It's no accident, I would argue, that two out of the three temptations Jesus faced in the desert were to do with acting in ways that would've set him up as a kind of hero; instead, he chose the path of self-emptying rather than self-gratification. This isn't to say that there's no place for encouraging and affirming people; clearly there is, and much damage can be done by pushing messages that result in people struggling to see their own intrinsic value. Again, it's something that women often bare the brunt of, through people telling them they should never think of themselves and their needs. It does mean, though, that we need to be really careful in how we treat well-known or famous Christians at events like Greenbelt.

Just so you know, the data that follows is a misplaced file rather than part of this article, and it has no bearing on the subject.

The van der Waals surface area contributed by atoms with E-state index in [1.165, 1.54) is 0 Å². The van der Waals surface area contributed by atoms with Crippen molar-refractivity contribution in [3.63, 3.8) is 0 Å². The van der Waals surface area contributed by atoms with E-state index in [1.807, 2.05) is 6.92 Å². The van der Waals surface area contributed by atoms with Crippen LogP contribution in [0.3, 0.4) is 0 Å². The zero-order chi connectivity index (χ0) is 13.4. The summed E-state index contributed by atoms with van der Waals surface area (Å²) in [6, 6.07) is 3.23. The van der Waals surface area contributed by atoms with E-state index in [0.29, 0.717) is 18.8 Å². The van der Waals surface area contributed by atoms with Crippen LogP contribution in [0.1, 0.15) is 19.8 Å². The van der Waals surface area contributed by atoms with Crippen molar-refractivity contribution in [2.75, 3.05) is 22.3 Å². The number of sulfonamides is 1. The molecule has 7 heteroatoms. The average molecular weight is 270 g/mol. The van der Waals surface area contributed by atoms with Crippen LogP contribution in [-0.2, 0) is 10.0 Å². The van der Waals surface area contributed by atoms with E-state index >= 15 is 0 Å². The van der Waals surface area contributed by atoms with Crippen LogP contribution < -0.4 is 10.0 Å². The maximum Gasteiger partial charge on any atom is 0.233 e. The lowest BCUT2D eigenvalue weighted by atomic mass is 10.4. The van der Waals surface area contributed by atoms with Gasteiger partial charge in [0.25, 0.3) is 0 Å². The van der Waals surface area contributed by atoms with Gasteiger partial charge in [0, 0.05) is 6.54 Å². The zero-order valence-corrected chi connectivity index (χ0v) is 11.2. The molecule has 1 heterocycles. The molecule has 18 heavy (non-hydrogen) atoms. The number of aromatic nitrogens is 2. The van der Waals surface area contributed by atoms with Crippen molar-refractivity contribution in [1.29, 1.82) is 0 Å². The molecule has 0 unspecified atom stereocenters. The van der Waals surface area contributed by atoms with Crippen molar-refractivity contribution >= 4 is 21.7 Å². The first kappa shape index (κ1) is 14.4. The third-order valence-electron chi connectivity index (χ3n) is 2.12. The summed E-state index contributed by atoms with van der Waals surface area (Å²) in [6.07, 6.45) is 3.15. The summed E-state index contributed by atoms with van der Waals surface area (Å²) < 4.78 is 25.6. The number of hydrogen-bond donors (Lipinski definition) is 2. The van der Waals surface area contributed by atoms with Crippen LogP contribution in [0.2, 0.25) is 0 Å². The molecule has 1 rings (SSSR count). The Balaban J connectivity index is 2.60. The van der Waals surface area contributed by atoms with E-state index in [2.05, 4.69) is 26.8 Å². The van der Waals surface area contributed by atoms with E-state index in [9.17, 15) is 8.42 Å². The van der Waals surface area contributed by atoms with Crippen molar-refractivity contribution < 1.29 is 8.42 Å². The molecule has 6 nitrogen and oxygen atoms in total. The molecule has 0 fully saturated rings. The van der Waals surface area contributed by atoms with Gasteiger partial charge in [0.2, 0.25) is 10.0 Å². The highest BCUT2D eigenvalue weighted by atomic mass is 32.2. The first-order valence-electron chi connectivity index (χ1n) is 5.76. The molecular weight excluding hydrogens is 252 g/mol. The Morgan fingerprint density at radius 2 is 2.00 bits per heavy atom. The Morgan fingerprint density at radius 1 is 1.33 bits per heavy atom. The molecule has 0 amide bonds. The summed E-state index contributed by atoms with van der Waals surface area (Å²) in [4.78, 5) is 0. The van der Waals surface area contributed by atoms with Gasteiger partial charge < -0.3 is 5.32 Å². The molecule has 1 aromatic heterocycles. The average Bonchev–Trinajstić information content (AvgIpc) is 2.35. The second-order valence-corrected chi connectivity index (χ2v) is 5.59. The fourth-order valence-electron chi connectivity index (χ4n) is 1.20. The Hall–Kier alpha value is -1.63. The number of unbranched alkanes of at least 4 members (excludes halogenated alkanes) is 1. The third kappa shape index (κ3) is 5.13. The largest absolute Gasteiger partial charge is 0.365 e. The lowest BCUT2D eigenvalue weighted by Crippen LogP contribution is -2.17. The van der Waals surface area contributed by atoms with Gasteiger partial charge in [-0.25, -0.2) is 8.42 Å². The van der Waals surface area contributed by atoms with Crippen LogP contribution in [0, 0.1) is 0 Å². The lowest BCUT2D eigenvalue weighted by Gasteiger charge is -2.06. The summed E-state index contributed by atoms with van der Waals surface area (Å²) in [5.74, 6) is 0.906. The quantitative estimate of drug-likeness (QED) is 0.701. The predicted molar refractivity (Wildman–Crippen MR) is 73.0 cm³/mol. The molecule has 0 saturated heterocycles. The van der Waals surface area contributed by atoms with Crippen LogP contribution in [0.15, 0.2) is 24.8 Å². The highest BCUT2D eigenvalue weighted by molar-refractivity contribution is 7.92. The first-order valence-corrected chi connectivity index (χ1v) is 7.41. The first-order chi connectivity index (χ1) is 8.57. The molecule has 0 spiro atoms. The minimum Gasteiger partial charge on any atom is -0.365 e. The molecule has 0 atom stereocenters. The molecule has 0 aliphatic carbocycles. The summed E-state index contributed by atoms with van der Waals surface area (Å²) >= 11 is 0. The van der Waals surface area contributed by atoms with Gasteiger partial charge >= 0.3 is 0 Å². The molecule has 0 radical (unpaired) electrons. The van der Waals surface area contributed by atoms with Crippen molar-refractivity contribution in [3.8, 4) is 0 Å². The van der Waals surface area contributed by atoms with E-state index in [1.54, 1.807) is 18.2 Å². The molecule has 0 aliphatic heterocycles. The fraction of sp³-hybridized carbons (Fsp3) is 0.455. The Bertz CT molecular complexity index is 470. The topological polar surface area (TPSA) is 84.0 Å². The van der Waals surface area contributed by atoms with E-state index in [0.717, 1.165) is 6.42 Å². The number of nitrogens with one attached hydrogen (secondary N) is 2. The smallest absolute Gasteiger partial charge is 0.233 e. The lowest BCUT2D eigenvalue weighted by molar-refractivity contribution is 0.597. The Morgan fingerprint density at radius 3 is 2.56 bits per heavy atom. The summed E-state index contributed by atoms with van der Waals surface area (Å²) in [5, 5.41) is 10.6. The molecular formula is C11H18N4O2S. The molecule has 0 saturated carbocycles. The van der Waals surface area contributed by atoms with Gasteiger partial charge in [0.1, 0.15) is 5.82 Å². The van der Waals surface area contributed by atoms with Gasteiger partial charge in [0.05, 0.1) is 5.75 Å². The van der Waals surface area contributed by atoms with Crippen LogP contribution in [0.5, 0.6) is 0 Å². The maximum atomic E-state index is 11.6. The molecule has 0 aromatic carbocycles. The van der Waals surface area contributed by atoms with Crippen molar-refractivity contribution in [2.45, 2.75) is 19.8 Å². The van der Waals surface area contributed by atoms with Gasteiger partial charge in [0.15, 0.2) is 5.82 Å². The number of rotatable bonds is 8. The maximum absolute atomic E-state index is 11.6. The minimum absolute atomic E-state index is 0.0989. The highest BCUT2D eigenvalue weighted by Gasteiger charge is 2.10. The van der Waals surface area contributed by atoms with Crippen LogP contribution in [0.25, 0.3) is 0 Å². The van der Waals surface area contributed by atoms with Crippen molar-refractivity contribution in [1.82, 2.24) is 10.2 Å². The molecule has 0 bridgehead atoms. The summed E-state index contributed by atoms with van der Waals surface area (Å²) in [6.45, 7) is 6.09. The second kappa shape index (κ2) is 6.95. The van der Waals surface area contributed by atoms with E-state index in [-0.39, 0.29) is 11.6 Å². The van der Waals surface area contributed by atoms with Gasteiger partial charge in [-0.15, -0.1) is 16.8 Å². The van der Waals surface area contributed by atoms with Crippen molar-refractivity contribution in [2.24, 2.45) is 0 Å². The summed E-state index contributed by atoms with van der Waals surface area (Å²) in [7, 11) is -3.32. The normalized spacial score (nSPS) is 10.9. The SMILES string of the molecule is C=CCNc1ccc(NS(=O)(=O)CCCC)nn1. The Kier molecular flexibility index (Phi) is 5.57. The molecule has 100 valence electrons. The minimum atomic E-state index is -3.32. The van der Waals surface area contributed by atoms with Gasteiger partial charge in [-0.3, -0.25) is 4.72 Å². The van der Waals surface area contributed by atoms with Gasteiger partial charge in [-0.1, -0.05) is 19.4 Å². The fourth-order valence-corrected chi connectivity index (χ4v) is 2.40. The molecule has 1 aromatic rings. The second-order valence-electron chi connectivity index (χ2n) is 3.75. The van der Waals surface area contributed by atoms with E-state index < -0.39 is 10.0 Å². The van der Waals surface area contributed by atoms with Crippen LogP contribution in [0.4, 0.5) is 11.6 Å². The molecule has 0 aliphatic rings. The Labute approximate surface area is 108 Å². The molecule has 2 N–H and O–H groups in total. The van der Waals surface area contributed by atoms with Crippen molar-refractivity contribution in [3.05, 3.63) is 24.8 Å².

There's an accidental three-point sermon for you. I'm now off to do the laundry!

1 comment:

  1. Cracking read, Karl. The Christian 'Sleb thing is always interesting - I guess what matters to me is the substance behind the image. I think you've got something to say and contribute and we should focus on that. It's almost impossible to avoid being 'a representative' if one belongs to a perceived minority. My instinct is to both use it and do your best to subvert the representation. x